A record of wildlife in my garden and various trips to the Warwickshire countryside and occasionally further afield.
"To see a world in a grain of sand,
And a heaven in a wild flower,
Hold infinity in the palm of your hand
And eternity in an hour."
From "Auguries of Innocence"
by William Blake
Thursday, 23 April 2015
Calke Abbey and a Rather Splendid Auricula Theatre
I had a day out today with a friend to celebrate (belatedly) her birthday and we decided to visit Calke Abbey in Derbyshire
The National Trust calls it "the unstately home and country estate". Its unrestored stables, abandoned areas, peeling paint and overgrown courtyards tells a story of a period in the twentieth century when many country houses declined and did not survive.
There were lots of wild flowers on the winding path that leads to the house -
Cowslips and Dandelions carpeted grass all over the parkland
Blossom in woodland on the way to the Walled Gardens.
The Walled Gardens were built in 1773 and played an important part in the domestic economy of the household. They were expected to provide the house with cut flowers, fruit, vegetables, herbs and honey from bees.
The scent from the wallflowers hit you as you entered the flower garden.
The North-west corner holds an alcove with tiered shelving to display Auriculas and other potted plants. This was one of the main reasons I wanted to visit the gardens today as I just love Auriculas. It may be the last surviving Auricula Theatre in Britain.
Wisteria was coming into leaf.
Fernery in a Greenhouse
Does anyone have any idea of the names of these climbers? - the first one was particularly lovely and smelt delicious - it was attracting quite a few bees!
Last year this bed was full of dahlias - but the notice explains why they are only growing potatoes in this bed for the time being.
Through to the kitchen garden where
beds are being prepared and seeds sewn.
Cerinthe Major - I once had one of these at home - a plant bees just adore
Grape Hyacinths and Snowflakes
Ivy Leafed Toadflax growing in one of the garden walls.
A lovely display of violas in pots on some old steps.
We sat for a while in the orchard just watching bees and butterflies (mainly Orange Tip) and my first Swallows of the year skimming over the trees.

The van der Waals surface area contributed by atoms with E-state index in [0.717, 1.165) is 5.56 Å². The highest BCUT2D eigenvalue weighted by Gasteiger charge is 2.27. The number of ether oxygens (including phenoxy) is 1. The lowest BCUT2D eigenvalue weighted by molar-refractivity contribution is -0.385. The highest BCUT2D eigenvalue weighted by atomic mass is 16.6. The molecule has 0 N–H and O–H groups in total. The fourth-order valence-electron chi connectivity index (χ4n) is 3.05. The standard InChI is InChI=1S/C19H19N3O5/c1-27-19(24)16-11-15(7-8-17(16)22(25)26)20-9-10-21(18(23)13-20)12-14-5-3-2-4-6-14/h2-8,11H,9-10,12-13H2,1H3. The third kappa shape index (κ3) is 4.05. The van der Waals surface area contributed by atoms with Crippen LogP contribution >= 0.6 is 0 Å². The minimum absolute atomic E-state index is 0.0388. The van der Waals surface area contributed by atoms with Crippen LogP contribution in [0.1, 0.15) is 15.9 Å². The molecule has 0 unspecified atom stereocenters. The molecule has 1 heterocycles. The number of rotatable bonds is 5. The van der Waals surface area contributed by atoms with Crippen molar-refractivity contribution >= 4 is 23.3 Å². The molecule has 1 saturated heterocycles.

Some of the parkland on our return to the house
and a horsey poster in the stable yard.
You could spend days exploring Calke and its grounds. The house was once home to an eccentric family who stuffed the house full of treasures, there is a church, ice house, grotto, Lime Avenue and Deer Shelter.
Calke Park itself is a wonderful place for wildlife. Its a Site of Special Scientific Interest and was made a National Nature Reserve because of the high quality wood pasture a rare habitat in Europe. There are many ancient trees, many 400 years old, several 700 years old and a few which are believed to be over 1000 years old. The park has a good bird population and is important for fungi and bats. 9 species of bat are found here including the Serotine bat which is rare in the area. Over 350 species of beetle have been recorded and its the tenth best site in Britain for invertebrates. So all in all a great place to visit :)
Thanks J for sharing a really lovely afternoon out.
Its been hectic here this week and I haven't had much chance to look at Blogger. I'm in Oxford tomorrow for a talk on bees (I shall wear my bee socks!) but hopefully I'll catch up on your lovely blogs over the weekend and early next week.
Welcome to my blog. I have been interested in natural history from an early age and we have tried to create a garden attractive to wildlife. I also enjoy reading, photography, collecting fossils, visiting historic buildings and gardens and supporting Aston Villa. Please feel free to leave a comment and, if you would like to email me, my email address is ciraggedrobinsATgmail.com - remember to replace AT with @. Thank you for visiting.